Why We Carry Vintage and New
This is inspired by and adapted from an Instagram post we made in August 2018.
Sometimes people visit our shop for the first time and are surprised to see vintage items intermixed with our collection of independent designers, and we get it. It's a little strange to see a used $49 blouse next to a new $298 blazer. Here's why we do it.
Vintage is sustainable
Vintage is inherently sustainable because you are giving something new life instead of tossing it. As fast fashion has grown, it's not as easy to hold onto pieces as it used to be - they simply aren't made to last. We love finding special pieces that will continue to last and feel unique.
When buying contemporary goods for the shop, we have strict guidelines. We only carry ethically made goods, so if the people behind the garment weren't paid well and treated safely, we don't buy it, period. We also only carry natural, recycled, or deadstock fabrics, and even then have exceptions. We don't carry cashmere, chromium-tanned leather, acrylic, or rayon/viscose. We have specific reasons behind all those guidelines (that will likely become their own blog posts in the future) based on ongoing research and conversation as the shop and sustainable fashion grows. It can feel limiting, but we also feel content knowing that we are 100% proud of every new item in the shop.
We employ a similar level of thoughtfulness about the vintage we find, but we are not as exclusive in fabric or manufacturing. It's not because they no longer matter - we still look for natural fabrics and goods made in the USA whenever we can - but because the items have already been made and used. We aren't contributing additional stress on the environment or workers, and it doesn't do any good to throw those items away now if they can be worn again. The truth is, polyester lasts practically forever. That doesn't mean I want more of it to be made unsustainably, but it does mean we can take advantage of unique goods made from the hearty fabric 30-ish years ago.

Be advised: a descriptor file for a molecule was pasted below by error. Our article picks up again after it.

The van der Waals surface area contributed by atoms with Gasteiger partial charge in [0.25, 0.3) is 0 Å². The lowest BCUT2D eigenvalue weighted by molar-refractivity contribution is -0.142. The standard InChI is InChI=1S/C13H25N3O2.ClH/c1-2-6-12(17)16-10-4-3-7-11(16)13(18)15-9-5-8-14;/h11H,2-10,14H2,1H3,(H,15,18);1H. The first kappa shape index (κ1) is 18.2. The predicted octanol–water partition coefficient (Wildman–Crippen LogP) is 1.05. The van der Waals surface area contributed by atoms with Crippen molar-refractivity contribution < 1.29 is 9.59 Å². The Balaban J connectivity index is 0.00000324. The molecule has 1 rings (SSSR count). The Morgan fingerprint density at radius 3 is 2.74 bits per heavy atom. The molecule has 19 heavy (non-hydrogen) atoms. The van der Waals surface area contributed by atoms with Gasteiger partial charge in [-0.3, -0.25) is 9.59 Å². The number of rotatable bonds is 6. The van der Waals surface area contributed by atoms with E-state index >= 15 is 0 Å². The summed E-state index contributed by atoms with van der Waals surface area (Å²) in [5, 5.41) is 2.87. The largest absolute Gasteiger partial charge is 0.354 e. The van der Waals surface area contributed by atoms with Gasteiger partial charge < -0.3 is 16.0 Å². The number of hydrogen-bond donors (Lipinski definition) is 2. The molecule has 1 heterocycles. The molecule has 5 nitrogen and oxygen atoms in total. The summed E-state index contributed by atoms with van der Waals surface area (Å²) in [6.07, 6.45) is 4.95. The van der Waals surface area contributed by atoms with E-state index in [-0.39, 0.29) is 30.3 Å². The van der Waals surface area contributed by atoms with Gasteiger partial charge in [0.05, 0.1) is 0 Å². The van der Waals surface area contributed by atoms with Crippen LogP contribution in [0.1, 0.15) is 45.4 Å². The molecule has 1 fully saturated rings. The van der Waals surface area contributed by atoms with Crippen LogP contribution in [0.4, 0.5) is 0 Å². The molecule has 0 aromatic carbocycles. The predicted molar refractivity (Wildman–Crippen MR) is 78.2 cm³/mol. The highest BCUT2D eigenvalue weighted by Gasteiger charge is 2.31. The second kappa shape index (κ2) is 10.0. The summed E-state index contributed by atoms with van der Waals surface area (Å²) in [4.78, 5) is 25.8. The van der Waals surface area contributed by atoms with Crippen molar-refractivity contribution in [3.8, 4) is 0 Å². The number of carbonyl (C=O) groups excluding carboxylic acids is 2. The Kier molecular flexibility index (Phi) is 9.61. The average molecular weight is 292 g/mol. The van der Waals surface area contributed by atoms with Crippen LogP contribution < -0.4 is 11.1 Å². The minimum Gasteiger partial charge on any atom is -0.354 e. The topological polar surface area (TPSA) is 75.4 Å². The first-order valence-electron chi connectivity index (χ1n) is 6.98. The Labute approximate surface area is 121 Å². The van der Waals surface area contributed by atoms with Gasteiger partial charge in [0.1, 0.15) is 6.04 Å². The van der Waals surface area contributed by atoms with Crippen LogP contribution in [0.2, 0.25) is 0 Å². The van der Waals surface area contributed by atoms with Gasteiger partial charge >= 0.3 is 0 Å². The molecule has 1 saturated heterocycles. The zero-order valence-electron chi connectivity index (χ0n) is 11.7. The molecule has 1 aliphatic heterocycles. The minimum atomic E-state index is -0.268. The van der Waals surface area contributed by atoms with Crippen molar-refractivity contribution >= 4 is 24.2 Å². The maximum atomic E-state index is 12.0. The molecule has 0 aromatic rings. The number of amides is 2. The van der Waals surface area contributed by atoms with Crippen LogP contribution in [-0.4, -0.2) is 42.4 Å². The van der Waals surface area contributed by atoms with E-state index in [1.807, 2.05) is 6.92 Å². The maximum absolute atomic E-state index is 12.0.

We view vintage as a direct sustainable alternative to fast fashion because the price point is similar or lower for a product that is usually better quality and certainly more unique.
Quick personal anecdote: just a couple months ago I had tickets to a drag show and wanted to wear something bold and fun and sparkly - if you've been in our shop, you know that that's not typically our aesthetic (although there is talk about a NYE dress vintage capsule...), and I didn't have anything in my wardrobe that would work. I could have swung by H&M and spent $30 on a dress that was perfect for that one occasion, but instead, I found the perfect sequined Jessica McClintock dress at a local vintage shop.
Inclusivity is important
We aren't going to pretend that new designer pieces are affordable for everyone; they're not. We also aren't going to apologize for the prices, because we know that the sustainable materials, quality of the garment, and fair wages to the individuals who made the garment are worth every penny. We recognize that these items are an investment, and it can feel like a barrier of wealth or privilege in order to shop sustainably. Vintage offers a lower cost alternative that allows shoppers to still support local shops, shop thoughtfully, and maintain a tighter budget as needed.
Vintage also allows us to carry a full size range. When we search for items to add to the shop, we look at the item first. If we love it, we take it, no matter the size, which means we have a selection of vintage that can fit anywhere from a size 0 - 26. While we are committed to getting our contemporary designers to that size range, the manufacturing logistics are complicated (that, too, can be a blog post on its own) and this allows us to fit more bodies more quickly.
Curating the collection is fun
The hunt for vintage pieces never gets old, and the styling them with other contemporary pieces is so much fun.
It's hard to explain the rush when you stumble upon a truly amazing find. I still remember how incredible it was to find a wool Christian Dior separates suit in my hometown antique store when I was 17. I also remember how excited I was to find a pair of no-name open toe D'Orsay pumps with a tapestry print - and I still have them to this day.
It's rewarding to pass that excitement on to shoppers when they stumble upon a stunning wool coat or statement handbag that they won't find anywhere else.
Vintage curation also allows us to showcase our unique point of view in a different way. There are so many incredible vintage curators (especially around the Twin Cities! We've included a list below) but we aren't worried about feeling duplicative because each curator is looking for something different and tells a story in a different way.
Twin Cities Vintage Curators
This list is certainly not exhaustive! Minneapolis Vintage Market has become an excellent resource for vintage dealers, but here are a few of our favorites.